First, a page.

That great sucking sound of money being vacuumed to the top. . . it will consume your safety, your job, your roof, your grandchildren’s future. And here’s a dynamic picture of how fast it’s happening:
Back in 2010, Oxfam’s new stats show, the world’s 62 richest billionaires collectively held $1.1 trillion in wealth, far less than the $2.6 trillion that then belonged to humanity’s least affluent half. ¶ Now the numbers have reversed. The world’s top 62 billionaires last year held $1.76 trillion in wealth, the bottom half of the world only $1.75 trillion. ¶ “Far from trickling down,” Oxfam concludes, “income and wealth are instead being sucked upwards at an alarming rate.”
That’s just six years ago! Nation-states have lost their clout against family dynasties, because these power brokers own our politicians. And soon they will own you and me, too, unless we object before it’s too late. (Both major candidates are sold out to these brokers. Voting for either one is mere ventilation.) Plato knew that dictatorship arises when democracy fails. We may be about to witness history repeat itself.
What to do? (Runaway trains are notoriously dangerous and difficult to stop!) Governments are spying on citizens, supposedly to protect us, but more probably to protect Big Capital from social upheaval; and it seems they’ve inserted military agents to perpetrate false-flag actions (“anarchists”) to discredit the Constitutionally-protected activities of orderly citizens. When government no longer trusts the citizenry, the matrix has arrived, and we are fast on our way to living in a police state. During Vietnam my generation marched on Washington DC, shutting it down to protest the war. That will never happen again. So, where are the pressure points today?
What would happen if the voting public surrounded all our polling places, unarmed, the evening before the coming election, dispersing upon the opening of the polls the next morning. (Lining up to vote early is surely no crime.) It would certainly put elected officials on notice that we won’t be trifled with any longer. They must heed the voters, rather than the power brokers. This could be an effective exercise in social practice, which could pave a way to changes such as ranked-preference voting, or no-confidence (“none of the above”) as an option in our governance. Failing to take such bold action will only kick the can down a very polarized road, where there surely is trouble ahead. All sides should reasonably be seen as peacefully honoring our civility by refusing to be distracted, even if anarchists are seeded into such a gathering.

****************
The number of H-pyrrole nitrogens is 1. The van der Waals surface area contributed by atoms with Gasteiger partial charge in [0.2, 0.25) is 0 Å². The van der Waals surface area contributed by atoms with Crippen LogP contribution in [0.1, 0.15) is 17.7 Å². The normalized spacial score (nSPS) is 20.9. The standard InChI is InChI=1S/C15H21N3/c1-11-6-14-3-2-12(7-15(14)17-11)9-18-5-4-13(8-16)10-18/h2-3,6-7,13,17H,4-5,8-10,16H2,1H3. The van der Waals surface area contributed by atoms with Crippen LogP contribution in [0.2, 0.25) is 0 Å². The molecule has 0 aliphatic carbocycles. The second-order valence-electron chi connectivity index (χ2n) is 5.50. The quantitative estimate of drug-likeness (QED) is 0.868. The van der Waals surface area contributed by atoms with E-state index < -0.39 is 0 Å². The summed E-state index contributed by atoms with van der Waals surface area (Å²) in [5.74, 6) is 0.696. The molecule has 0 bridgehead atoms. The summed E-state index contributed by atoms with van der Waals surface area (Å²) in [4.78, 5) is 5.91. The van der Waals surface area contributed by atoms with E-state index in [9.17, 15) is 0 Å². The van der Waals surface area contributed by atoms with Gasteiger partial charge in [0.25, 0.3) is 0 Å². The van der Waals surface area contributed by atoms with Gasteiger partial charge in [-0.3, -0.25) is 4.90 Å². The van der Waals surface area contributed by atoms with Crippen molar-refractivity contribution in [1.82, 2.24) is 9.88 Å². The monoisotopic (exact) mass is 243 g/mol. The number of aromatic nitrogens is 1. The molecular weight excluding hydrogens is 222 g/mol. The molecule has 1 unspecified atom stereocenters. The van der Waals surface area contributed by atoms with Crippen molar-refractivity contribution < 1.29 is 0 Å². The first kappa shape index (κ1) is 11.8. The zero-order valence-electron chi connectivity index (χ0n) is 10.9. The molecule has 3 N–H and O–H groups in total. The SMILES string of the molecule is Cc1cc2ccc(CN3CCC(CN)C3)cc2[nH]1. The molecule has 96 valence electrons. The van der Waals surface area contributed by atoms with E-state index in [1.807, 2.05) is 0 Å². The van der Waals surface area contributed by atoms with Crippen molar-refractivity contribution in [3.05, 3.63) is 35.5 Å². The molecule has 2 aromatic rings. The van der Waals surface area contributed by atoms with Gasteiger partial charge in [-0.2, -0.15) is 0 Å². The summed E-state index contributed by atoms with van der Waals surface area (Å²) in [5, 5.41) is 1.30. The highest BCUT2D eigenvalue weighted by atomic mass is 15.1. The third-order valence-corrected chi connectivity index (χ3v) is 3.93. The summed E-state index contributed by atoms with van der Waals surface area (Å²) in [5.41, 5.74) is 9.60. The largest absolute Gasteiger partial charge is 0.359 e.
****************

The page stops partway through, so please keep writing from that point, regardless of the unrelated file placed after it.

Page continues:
Ranked choice voting news, thanks to Stephen B:
I’ve thought for along time that the exponential rise in the inequitable distribution of wealth was wrong and this economic issue need’s to be delt with by good leaders.
Mark R sez: Heed the warning of John Adams: “Our Constitution was made only for a moral and religious people. It is wholly inadequate to the government of any other.”
[Mark]: Too large a faction — well past the tipping point — of the USA electorate is somewhere between “what’s in it for me” (to the exclusion/subordination of other principled concerns) and “what outfit is Kim Kardashian wearing today”. It’s over. [. . .] stick a fork in it.”
[me]: I might add to his Adam’s quote that Adams didn’t mention any denominations when mentioning Constitutional governance of this people.]
FAIRVOTE, a nonprofit, nonpartisan position on ranked preference voting: http://www.fairvote.org/rcv/#rcvbenefits
Eric, here’s the thing about democracy: it’s painfully slow. Sometimes, like now, it doesn’t even look like democracy, but the underpinnings are there, in the Constitution. In the century and a half since the end of the Civil War, progress has been made. Yes, it’s a slow as the evolution of homo sapiens, but it’s the only way it gets done.
Politicians ARE on notice. Trump and Sanders have seen to it. Will Jan. 20 be a turning point or a return to business as usual? I suspect neither. It might bring some incremental steps toward reversing the trends that have given us the second age of the Robber Barons. But look at the arc of history and realize that even the poorest of us are better off than we were at the founding of the republic or the end of the Civil War.
I intend to cast my vote for a SCOTUS that will overturn Citizens United and for legislators who will un-gerrymander districts. I will continue to speak for kindness and inclusion, and against tribalism and demonization of The Other, and to do my small part to mitigate the pain and struggle of others. I have faith that, in the very long run, humans will either evolve and survive or they won’t and will be extinguished. Ultimately, the little blip that is my life will contribute in some way to one of those ends. Either one is satisfactory.
Thanks for your contribution, Ro. I’m embarrassed that it languished before being approved. Spam has become severe, of late; and I’m busy with many projects. I love your dedication to improvement of the commons. ~eric.
I agree with Bernie and with the Modern Whigs ( modernwhig.org ) that the best way to get good candidates and good public servants is to start at the local level and work up. I see our local elections with breathtakingly corrupt land developers running unopposed for county offices. If we can’t get it together to run decent people at the county level, how in the world are we going to fix it at the national level?